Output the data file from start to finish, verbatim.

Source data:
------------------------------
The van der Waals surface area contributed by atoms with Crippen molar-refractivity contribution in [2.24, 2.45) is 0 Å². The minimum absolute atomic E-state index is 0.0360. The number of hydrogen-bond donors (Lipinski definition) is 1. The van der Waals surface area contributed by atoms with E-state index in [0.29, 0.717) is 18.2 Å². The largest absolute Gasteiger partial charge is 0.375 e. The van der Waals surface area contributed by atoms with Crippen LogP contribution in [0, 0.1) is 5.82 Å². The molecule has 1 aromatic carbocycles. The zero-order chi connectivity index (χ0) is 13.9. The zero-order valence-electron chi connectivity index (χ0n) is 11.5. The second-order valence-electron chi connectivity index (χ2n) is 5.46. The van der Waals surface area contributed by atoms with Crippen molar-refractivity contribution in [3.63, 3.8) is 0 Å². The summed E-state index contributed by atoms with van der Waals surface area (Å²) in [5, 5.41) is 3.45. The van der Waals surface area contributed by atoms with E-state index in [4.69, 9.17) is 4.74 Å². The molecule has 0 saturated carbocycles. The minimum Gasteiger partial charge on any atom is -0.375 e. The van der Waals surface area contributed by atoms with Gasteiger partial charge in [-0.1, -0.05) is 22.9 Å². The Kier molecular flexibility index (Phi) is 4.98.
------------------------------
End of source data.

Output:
The van der Waals surface area contributed by atoms with Crippen molar-refractivity contribution in [2.24, 2.45) is 0 Å². The minimum absolute atomic E-state index is 0.0360. The number of hydrogen-bond donors (Lipinski definition) is 1. The van der Waals surface area contributed by atoms with E-state index in [0.29, 0.717) is 18.2 Å². The largest absolute Gasteiger partial charge is 0.375 e. The van der Waals surface area contributed by atoms with Crippen LogP contribution in [0, 0.1) is 5.82 Å². The molecule has 1 aromatic carbocycles. The zero-order chi connectivity index (χ0) is 13.9. The zero-order valence-electron chi connectivity index (χ0n) is 11.5. The second-order valence-electron chi connectivity index (χ2n) is 5.46. The van der Waals surface area contributed by atoms with Crippen molar-refractivity contribution in [3.63, 3.8) is 0 Å². The summed E-state index contributed by atoms with van der Waals surface area (Å²) in [5, 5.41) is 3.45. The van der Waals surface area contributed by atoms with E-state index in [4.69, 9.17) is 4.74 Å². The molecule has 0 saturated carbocycles. The minimum Gasteiger partial charge on any atom is -0.375 e. The van der Waals surface area contributed by atoms with Gasteiger partial charge in [-0.1, -0.05) is 22.9 Å². The Kier molecular flexibility index (Phi) is 4.98.